IN THE last four years, covering the period of the Covid pandemic, China’s economy has grown two-and-a-half times as fast as the U.S., 15 times as fast as France, 23 times as fast as Japan, 45 times as fast as Germany, and 480 times as fast as Britain.
To add in smaller G7 countries, China has grown four times as fast as Canada, and 11 times as fast as Italy.
China’s outperformance of advanced capitalist countries is even greater in per capita terms–a still better measure of productivity changes and potential for increasing living standards.
China’s per capita GDP grew three times as fast as the U.S., five times as fast as Italy, 44 times as fast as Japan or France, and 260 times as fast as Britain–while per capita GDP fell in Germany and Canada.
China’s outperformance of developing capitalist countries shows the same pattern–China’s per capita 4.4 per cent GDP annual average growth compares to 2.6 per cent in India, 1.3 per cent in Brazil, or 0.9 per cent in South Africa.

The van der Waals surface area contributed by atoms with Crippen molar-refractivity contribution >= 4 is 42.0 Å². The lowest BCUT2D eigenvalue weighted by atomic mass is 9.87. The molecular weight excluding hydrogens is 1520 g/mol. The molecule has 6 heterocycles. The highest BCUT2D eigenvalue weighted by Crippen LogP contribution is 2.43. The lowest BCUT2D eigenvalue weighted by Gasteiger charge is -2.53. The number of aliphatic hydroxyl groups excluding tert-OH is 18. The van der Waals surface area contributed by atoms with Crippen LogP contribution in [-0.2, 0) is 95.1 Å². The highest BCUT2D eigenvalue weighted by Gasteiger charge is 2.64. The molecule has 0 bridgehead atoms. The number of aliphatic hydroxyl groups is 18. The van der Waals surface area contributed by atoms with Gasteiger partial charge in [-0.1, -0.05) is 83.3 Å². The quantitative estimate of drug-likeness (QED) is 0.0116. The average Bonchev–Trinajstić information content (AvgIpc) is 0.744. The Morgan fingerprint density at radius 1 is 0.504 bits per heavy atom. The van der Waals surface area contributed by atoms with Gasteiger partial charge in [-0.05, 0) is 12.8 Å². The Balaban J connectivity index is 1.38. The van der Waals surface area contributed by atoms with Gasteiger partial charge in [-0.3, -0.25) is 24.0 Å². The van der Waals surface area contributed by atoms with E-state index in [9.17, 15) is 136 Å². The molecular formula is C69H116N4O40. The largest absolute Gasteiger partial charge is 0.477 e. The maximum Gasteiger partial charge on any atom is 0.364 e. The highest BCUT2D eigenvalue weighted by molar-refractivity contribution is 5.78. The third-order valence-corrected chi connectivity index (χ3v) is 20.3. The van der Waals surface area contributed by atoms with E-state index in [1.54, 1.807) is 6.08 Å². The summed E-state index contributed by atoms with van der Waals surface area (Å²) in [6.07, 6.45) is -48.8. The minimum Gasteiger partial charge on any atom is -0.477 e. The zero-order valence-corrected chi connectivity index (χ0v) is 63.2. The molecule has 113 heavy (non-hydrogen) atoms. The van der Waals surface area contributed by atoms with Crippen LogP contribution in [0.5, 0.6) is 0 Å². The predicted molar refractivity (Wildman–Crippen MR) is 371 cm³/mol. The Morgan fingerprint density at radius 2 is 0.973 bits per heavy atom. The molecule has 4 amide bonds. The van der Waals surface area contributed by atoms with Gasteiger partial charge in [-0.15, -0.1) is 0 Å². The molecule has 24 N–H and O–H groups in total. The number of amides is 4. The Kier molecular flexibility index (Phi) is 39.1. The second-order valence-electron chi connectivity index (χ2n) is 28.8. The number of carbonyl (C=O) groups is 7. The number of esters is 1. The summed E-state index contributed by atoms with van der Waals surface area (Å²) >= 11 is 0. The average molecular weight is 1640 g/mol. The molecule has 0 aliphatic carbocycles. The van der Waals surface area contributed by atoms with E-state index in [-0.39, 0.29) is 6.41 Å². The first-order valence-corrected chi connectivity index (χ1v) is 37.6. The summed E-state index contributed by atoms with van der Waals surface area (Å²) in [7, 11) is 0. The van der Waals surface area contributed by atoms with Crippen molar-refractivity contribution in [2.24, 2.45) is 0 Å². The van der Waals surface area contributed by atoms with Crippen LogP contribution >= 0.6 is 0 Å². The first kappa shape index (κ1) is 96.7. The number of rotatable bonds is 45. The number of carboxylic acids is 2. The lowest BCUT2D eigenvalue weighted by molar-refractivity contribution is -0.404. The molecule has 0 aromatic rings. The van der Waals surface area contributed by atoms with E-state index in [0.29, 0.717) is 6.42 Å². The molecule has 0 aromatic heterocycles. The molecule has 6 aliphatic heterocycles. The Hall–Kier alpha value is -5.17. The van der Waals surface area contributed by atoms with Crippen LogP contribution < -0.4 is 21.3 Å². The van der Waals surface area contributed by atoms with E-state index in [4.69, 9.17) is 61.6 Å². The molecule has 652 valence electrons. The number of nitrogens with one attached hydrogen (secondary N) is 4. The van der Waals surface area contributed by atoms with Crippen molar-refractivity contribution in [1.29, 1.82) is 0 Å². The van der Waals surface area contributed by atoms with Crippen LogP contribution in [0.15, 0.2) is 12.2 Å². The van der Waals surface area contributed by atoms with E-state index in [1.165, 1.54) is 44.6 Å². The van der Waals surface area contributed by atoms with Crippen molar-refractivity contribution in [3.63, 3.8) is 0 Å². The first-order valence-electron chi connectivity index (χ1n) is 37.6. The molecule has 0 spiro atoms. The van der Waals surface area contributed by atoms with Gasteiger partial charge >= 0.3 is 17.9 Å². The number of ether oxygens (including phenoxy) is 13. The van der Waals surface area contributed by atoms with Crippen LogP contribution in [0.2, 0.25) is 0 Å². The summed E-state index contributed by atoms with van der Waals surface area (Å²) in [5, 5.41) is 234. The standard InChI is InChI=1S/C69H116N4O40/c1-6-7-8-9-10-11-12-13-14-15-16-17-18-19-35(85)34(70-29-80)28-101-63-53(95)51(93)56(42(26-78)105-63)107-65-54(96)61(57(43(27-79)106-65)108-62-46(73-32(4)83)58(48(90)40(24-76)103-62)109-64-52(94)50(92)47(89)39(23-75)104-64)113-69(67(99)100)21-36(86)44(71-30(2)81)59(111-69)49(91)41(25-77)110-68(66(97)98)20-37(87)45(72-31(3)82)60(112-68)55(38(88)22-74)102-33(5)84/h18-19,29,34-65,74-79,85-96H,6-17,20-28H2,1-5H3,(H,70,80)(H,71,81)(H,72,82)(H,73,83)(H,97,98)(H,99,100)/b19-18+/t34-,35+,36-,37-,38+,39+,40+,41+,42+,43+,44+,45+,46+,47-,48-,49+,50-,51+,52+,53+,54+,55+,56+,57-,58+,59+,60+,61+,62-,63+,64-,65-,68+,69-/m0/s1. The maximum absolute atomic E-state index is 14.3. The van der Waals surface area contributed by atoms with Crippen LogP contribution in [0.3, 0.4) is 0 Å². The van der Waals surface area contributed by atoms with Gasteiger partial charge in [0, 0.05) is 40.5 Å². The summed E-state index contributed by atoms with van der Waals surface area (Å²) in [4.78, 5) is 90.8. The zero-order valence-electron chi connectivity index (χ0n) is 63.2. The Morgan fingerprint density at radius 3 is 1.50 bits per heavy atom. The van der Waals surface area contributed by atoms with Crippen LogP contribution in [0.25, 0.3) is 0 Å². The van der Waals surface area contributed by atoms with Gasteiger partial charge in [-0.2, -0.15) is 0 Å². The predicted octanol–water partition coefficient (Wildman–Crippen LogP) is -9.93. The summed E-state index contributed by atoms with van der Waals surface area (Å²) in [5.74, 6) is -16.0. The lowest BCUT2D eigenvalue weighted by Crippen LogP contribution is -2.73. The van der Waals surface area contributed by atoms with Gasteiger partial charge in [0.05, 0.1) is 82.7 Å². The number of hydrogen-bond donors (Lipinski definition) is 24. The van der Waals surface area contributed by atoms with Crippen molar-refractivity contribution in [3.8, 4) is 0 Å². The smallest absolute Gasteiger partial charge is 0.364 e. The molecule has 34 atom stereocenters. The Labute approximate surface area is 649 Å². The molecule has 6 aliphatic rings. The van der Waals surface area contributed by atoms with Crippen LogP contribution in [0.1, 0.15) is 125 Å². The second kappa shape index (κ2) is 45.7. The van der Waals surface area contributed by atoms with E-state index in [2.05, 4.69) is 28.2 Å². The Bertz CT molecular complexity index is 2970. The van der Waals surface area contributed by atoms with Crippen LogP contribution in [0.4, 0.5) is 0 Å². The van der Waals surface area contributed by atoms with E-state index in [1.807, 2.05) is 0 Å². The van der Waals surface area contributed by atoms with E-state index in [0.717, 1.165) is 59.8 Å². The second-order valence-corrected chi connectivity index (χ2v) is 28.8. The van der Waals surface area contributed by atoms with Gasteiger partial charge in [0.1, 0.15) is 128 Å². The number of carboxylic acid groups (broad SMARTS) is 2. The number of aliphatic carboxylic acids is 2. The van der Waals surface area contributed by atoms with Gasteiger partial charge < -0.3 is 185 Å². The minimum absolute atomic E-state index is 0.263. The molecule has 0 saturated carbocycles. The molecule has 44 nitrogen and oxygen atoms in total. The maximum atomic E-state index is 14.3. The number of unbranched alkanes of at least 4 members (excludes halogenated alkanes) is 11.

What is important about such economic growth, of course, is not abstract statistics but its meaning for the real lives of ordinary people.
The International Labour Organisation data on real, inflation-adjusted, wages shows that up to the latest available data–for most countries to 2022, and for India to 2021–China’s annual real wage growth was 4.7 per cent.
For Britain it was 0.1 per cent, for the U.S. it was 0.3 per cent, in France it was minus 0.4 per cent, in Germany minus 0.7 per cent and in India minus 1.3 per cent.
Given this enormous economic outperformance by China of capitalist countries, any rational discussion that should be taking place in Western mainstream media about the international economic situation would be, “why is China’s economy hugely outperforming the U.S. and the rest of the capitalist West?” and,
what lessons are to be learned from China’s socialist economy that is so outperforming the West?
For the left, the issue that needs to be assessed and publicised is,
Why are real wages rising 18 times as fast in China as in the U.S., 44 times as fast as in Britain, while in France, Germany or India real wages are falling?